Wednesday, July 27, 2011

Crime has become a mind game

The older I get, the more I realise how complicated - even mysterious - the world is. When I was young I tried to keep everything straightforward, concrete and logical. Then I realised the direct effects of some action can sometimes be overshadowed by its indirect effects.

Accountants and economists, as you've no doubt realised, tend to evaluate things in monetary terms. And there's no denying money is important - even to those who profess to have a soul above it.

But when you boil it down, money is important because of its power to affect how we feel. And not everything we feel can be converted to monetary terms. Unfortunately, our tendency to focus on the concrete and easily measured means we often neglect things that, while intangible, are important to our well-being.

Fortunately, economists are coming to realise this. Take crime. Why do we worry so much about it? Well, it does lead to monetary loss, including all the expense we run to as individuals and a community to protect ourselves from loss. And crime can lead to physical injury too, of course.

As a community, we - and our media - devote a lot more attention to crime than we used to. As part of this there's a lot more concern for the welfare of the victims of crime. We're more inclined to agree they should be compensated and we listen sympathetically as they take to the airwaves demanding vengeance against the perpetrators.

But has it occurred to you that the suffering of the wider community may exceed that of the victims? Or that crime's greatest cost may be to our mental well-being rather than our physical health or our pocketbooks?

By the standards of developed countries, crime rates in Australia are high. In a survey conducted in 2000, a higher share of Australians reported being the victim of a crime in the previous year than in any of the other 16 countries, including the US. By the same token, the level of crime in Australia, particularly property crime, fell quite considerably during the first half of the noughties - a fact that hasn't received as much publicity as our concern about crime would lead you to expect.

Francesca Cornaglia, of the centre for economic performance at the London School of Economics, and Andrew Leigh, formerly a professor of economics at the Australian National University and now a Labor member of federal parliament, have used local data to examine the link between crime and mental well-being in Australia.

They find that victims of property crime (burglary and theft) tend to be slightly better educated, whereas victims of violent crimes (homicide, assault, sexual assault, abduction and robbery) are less well educated.

Being a victim of crime, particularly violent crime, is "strongly and significantly related" to experiencing a deterioration in mental well-being. Victims' social functioning is harmed as emotional problems interfere with normal social activities. And they have difficulties with daily personal activities because of emotional problems.

Victims who are already suffering from mental distress are likely to react more strongly to crime than other people do. And victims are more likely to live in areas with higher crime rates. Victims of violence are particularly likely to experience post traumatic stress disorder, depression, panic and substance abuse. But Cornaglia and Leigh find that the rest of us also suffer a decrease in our mental well-being as a result of an increase in violent crime. The effect on our social functioning is nearly half the effect experienced by the actual victims.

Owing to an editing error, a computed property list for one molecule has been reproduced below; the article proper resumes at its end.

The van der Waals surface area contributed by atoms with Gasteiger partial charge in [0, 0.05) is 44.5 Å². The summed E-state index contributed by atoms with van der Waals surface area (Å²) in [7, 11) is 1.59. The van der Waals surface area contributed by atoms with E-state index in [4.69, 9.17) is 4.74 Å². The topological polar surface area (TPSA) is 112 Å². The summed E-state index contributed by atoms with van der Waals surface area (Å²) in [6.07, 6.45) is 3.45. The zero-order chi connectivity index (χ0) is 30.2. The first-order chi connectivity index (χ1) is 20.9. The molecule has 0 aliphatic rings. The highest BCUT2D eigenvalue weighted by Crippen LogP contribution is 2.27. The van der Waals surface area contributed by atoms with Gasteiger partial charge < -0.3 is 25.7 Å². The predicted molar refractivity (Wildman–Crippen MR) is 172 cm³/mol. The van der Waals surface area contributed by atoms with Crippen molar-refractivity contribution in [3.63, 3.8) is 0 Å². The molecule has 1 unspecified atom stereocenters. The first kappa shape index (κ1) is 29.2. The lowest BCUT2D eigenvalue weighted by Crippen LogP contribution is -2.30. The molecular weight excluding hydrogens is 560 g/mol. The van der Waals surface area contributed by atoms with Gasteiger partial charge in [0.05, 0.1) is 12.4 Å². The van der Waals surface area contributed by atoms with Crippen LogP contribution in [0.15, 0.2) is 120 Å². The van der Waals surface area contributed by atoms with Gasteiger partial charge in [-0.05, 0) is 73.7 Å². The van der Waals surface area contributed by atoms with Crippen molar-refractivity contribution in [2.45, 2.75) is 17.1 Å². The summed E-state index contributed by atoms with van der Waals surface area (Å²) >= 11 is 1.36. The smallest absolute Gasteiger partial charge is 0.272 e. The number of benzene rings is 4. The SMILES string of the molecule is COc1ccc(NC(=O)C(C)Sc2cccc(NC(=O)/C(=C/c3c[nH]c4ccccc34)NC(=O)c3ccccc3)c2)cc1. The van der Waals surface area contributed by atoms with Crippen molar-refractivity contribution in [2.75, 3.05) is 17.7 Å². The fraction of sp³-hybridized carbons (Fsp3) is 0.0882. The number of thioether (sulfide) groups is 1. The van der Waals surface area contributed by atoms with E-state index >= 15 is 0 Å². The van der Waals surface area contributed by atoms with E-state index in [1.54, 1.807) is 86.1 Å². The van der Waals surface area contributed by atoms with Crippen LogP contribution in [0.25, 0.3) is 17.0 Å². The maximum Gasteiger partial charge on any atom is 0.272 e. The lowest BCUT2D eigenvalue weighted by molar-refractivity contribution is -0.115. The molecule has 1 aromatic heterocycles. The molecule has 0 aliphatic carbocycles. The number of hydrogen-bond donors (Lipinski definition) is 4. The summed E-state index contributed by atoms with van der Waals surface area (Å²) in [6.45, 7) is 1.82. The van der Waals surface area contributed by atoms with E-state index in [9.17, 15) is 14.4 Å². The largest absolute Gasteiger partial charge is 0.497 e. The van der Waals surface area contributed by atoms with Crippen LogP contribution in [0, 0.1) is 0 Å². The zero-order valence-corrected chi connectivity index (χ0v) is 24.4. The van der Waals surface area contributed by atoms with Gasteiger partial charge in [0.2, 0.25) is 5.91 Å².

Among all the violent crimes, it's assault, sexual assault and robbery that affect most categories of mental well-being. Although sexual assaults constitute a fairly small proportion of all crime, they have a "sizeable and significant effect" on three of the five components of mental well-being.

So the study finds strong evidence that the costs of crime are mental as well as physical and monetary. It also finds that the cost of violent crime in reducing our mental well-being extends well beyond the victims to the whole of the community.

But when you turn from the victims to the rest of us you turn from the reality to the perception, from the actual experience of crime to the fear of experiencing it. The degree of fear we feel about being a victim of crime can be out of proportion to the statistical risk of us actually becoming a victim.

This means that if media coverage of crime heightens our fear of being a victim beyond the actual risk of it, the media is adding unnecessarily to the decline in our mental well-being. Cornaglia and Leigh find the intensity of media reporting does increase the negative effect on mental well-being.

The media have "turned to crime" in recent decades in their pursuit of commercial advantage and in the no-doubt-correct belief that crime reporting is something their audience wants more of.

But the tabloid press in Britain is discovering the same people who lap up intimate details of the private lives of celebrities, politicians and even crime victims can turn on you when faced with the knowledge of the lengths to which you went to bring them those details.

If feeding the public's fascination with crime - and, in the process, leaving it with an exaggerated perception of the chances of becoming a victim - reduces the public's mental well-being, a day may come when "but that's what you wanted" won't be judged a sufficient excuse.